A conversation with Dr. Bill Jobin: Managing Malaria with Engineering and Public Health interventions, Apr 1-5 2013
Please join us here the week of April 1-5, 2013 to discuss current state and future configuration of anti-vector interventions designed to prevent malaria transmission through the suppression of anopheline mosquito vectors. These discussions will help shape policy and advocacy to further the global fight against malaria by generating a list of “Engineering and Public Health Interventions that Work Against Malaria” which will be discussed at the next African Malaria Dialogues (AMD) meeting and will be presented to U.S. electoral representatives and funders by representatives of the AMD.
Purpose: To promote discussion regarding the future configuration of anti-vector interventions designed to the prevent malaria transmission through suppression of anopheline mosquito vectors. The discussion will focus on the role of mosquito suppression approaches that may compliment or enhance the efficacy of existing and commonly deployed interventions such as insecticide treated nets and indoor residual insecticidal sprays. Complimentary approaches may include but are not limited to: screening of homes, environmental modifications of mosquito breeding sites, direct attacks on mosquito larvae, clever design and operation of hydropower, irrigation and water supply systems.
When: April 1-5, 2013
Dr. William (“Bill”) Jobin is a public health engineer with degrees from MIT in hydraulics and sanitary engineering and a doctorate in tropical public health from Harvard. Bill has worked for over 50 years, starting in Puerto Rico with the U.S. CDC, then to Sudan on the Blue Nile Health Project with the WHO, continuing on various health impact assessments of large water and energy projects in the tropics for the World Bank and the U.S. government. In 2005 he helped start the U.S. Presidential Malaria Initiative, and in 2009 published a report in the WHO Bulletin. He’s authored two technical books and more than 50 articles, and more recently a series of technical monographs (read more in Bill’s profile).
Bill’s current work focuses on water quality of rivers, lakes, and harbors in the U.S. He’s also steering the new African Malaria Dialogues (AMD) which gathers scientists dedicated to the fight against malaria and parasitic diseases on a regular basis. In January, the group met at MIT’s Parsons Lab under the auspices of Prof. Eltahir and discussed the historical perspective on the fight against malaria, the current state of affairs at the WHO, and research projects in Niger and Ethiopia (read Bill’s summary- links attached).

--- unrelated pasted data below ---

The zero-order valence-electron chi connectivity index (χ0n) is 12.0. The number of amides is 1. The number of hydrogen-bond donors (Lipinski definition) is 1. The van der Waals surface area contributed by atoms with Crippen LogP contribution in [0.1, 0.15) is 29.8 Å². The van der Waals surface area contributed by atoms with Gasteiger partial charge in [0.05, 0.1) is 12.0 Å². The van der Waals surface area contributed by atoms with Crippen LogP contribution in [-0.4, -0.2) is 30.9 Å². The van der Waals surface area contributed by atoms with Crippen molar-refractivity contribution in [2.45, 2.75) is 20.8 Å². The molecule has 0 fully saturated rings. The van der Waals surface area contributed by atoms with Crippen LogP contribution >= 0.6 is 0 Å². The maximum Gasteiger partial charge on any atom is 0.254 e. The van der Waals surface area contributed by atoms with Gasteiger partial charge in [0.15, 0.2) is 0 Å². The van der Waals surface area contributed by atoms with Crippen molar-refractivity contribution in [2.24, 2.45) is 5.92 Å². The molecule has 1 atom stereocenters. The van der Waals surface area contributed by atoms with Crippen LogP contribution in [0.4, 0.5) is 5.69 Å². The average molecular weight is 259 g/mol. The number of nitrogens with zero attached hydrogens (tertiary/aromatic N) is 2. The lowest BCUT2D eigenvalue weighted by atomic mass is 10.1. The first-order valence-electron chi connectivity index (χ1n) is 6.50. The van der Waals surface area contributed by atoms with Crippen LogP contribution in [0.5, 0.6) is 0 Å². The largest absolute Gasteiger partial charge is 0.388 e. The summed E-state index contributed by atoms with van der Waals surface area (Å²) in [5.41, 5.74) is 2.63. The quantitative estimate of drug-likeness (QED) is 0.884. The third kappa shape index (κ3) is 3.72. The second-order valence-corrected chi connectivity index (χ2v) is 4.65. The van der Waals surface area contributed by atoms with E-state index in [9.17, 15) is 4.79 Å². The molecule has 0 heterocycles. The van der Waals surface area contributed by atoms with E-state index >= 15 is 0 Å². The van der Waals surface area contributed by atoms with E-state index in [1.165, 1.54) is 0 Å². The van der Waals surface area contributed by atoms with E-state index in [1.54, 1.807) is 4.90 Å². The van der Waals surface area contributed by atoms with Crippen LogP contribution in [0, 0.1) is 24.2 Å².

Some questions we will be considering during this discussion:
• What has worked and what has not worked in environmental modification approaches to malaria vector suppression? E.g. window screening, drainage, land filling, direct attacks on mosquito larvae, clever design and operation of hydropower, irrigation and water supply systems, and even increasing access to electricity for indoor fans.
• What are appropriate and inappropriate conditions and contexts for deploying such approaches?
• At the local, NMCP, and multi-national level, public vs. private sectors: what is the status of current anti-vector interventions such as ITN and IRS? And what about the argument for supplementing or replacing existing strategy with environmental modification approaches (e.g. insecticidal resistance, shifts in feeding behavior to outdoor venues unprotected by indoor measures)?
• What is the outlook for promising new or existing technologies and approaches that compliment or may replace existing strategies based on scale-up of ITN and IRS interventions?
• What can be done to persuade the major actors (US PMI, UN/WHO RBM, GFATM, Gates, etc.) to include non-biocidal approaches into their portfolio of operational activities currently funded?
• What is needed to shift policy away from reliance on ITN/IRS exclusively to include alternative methods and what can the public health community do to help this?
We look forward to the discussion!
Mike Reddy and Bill Jobin